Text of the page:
• Commuter trains San José - Pavas (6 km (3.7 mi) along the same line as Tico Train Tour, Incofer)

As of August 2008

  • The commuter trains are no longer running.
  • The Tico Train Tour is not running to Caldera due to track issues but plans to be operational in November.
  • The Tico Train Tour runs an abridged trip to Atenas on irregular weekends.

As of October 2008

  • A commuter train is going to operate from Heredia to San José, and the rail line is being cleaned and prepared. It was a trial run and it derailed during a trip with government officials. The locomotives have been slowly approaching Heredia center city in the last weeks of the month.
  • It is expected that this service will start its operation in December.

As of December 2008

As of March 2009

  • Commuter trains Pavas - San José - San Pedro Universidad Latina have been running during morning and evening peak hours, some services are operating with a long train of locomotive and coaches, others are operating with an Apolo railcar, refurbished by Incofer.
  • The Tico Train Tour is running every Saturday and Sunday as usually, transporting more than 350 people per trip

As of August 2009

  • The commuter train between Heredia and San José is now operating at peak hours in both the morning and night shifts, many accidents and non related public protests have made it difficult for a fluid service.
  • Both the Spanish railcars and the other locomotives are used in the Heredia - San José service.
  • Commuter trains Pavas - San José - San Pedro Universidad Latina have been running during morning and evening peak hours, some services are operating with a long train of locomotive and coaches, others are operating with an Apolo railcar
  • Many other communities have expressed interest in enabling the train passenger service, like Cartago, Ciruelas and Alajuela.
  • The Tico Train Tour is running every Saturday and Sunday as usually, transporting more than 350 people per trip
  • There are plans to run a suburban service between Puerto Limón and Moin on the Atlantic coast

As of April 2011

  • The commuter train is running every 30 minutes between Heredia and San José (Estación del Atlántico) at peak hours in the morning (6am to 9am) and evening (3:30pm-8pm). Journey time: 30 minutes, Price: 380 colones.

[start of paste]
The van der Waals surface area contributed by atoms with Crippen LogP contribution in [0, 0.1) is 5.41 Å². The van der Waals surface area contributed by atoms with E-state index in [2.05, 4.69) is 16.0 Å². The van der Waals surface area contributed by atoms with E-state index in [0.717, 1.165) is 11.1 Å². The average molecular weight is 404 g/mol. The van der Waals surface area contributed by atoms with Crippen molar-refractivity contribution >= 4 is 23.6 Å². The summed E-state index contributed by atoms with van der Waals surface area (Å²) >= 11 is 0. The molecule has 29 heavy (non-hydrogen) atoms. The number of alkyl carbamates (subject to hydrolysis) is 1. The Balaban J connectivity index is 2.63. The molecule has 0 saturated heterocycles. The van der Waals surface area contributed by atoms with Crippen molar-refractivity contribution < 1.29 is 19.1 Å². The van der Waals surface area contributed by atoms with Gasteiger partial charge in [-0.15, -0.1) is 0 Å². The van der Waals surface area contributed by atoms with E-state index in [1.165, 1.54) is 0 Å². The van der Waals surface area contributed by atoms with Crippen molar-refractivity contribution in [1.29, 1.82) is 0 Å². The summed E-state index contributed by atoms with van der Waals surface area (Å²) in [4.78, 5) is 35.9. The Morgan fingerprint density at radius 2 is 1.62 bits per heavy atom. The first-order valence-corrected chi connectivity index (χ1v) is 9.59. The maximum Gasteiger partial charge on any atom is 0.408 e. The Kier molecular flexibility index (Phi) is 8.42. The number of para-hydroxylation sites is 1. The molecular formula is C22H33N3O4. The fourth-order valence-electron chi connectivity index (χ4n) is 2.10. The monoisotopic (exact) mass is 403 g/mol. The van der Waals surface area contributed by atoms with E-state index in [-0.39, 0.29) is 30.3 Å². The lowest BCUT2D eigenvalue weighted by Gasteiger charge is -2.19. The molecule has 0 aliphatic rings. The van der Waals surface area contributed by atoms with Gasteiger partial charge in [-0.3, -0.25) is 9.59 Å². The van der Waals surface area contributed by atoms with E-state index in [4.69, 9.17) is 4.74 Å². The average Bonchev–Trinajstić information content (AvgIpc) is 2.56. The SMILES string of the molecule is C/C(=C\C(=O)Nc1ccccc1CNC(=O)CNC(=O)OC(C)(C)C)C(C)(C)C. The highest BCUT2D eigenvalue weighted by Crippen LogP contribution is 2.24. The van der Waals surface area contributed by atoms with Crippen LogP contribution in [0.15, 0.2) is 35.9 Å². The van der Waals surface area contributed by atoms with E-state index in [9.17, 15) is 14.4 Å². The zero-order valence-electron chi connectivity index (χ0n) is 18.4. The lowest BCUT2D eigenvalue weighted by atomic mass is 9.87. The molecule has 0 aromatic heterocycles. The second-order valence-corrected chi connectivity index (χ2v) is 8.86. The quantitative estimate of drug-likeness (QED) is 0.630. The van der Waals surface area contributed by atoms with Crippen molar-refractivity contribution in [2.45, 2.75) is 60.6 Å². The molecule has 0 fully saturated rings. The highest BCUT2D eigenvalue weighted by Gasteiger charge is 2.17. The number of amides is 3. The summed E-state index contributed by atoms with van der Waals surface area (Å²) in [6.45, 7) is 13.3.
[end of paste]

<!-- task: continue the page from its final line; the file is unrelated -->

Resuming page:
• Commuter trains Pavas - San José - San Pedro, was extended to reach Curridabat. Services are hourly in the morning and evening. Price: 200 colones.
  • The train between San José (Estación del Pacífico) and Belen was officially inaugurated on April 1. The journey takes half an hour.
  • Special Services to National Stadium: Due to the opening of the national stadium, special services have been operating at weekends between Curridabat, Heredia and the National Stadium in La Sabana.

As of May 2013

  • The commuter train is running about every 30 minutes between Cartago and San José (Estación del Atlántico) at peak hours in the morning (5am to 8:40am) and evening (3:30pm–7:30pm) from Monday to Friday. Journey time: 43 minutes to one hour, Price: 550 colones.
  • New stations were built in Curridabat, Tres Rios and the Cartago station was reopened with two platforms.
  • Tourist trips (Cartago-San José-Cartago) take place on Saturdays and Sundays.

Electric passenger line

New plans to electrify the passenger lines are in place, beginning with a "Stage Zero" which means to start with new more efficient diesel powered rolling stock. These eight new units were ordered to the company CRRC Qingdao Sifang from China, they will have more space and the seats are arranged along the walls of the units, a first in the country. [10]

With the new units it will be possible to extend and provide the service to Paraíso, Cartago and San Rafael, Alajuela.[11]

Passenger transport routes

Heredia - San José

Heredia–San José Railway
Atlantic Station (Av. 3, Paseo de Los Damas)
San José
Calle 17
San José
Avenida 7
San José
Torres River
Route 108
Route 32
Cinco Esquinas
Rivera Stream
Calle Pantano
Route 101
Colima Station
Avenida 4
Virilla River
Santa Rosa Station
Santo Domingo, Heredia
Gertrudis Stream
Miraflores Station
Route 3
Pirro River
Pirro Exit
Street 1
Central Street
Heredia Station (Av. 10, Ca. Central-2)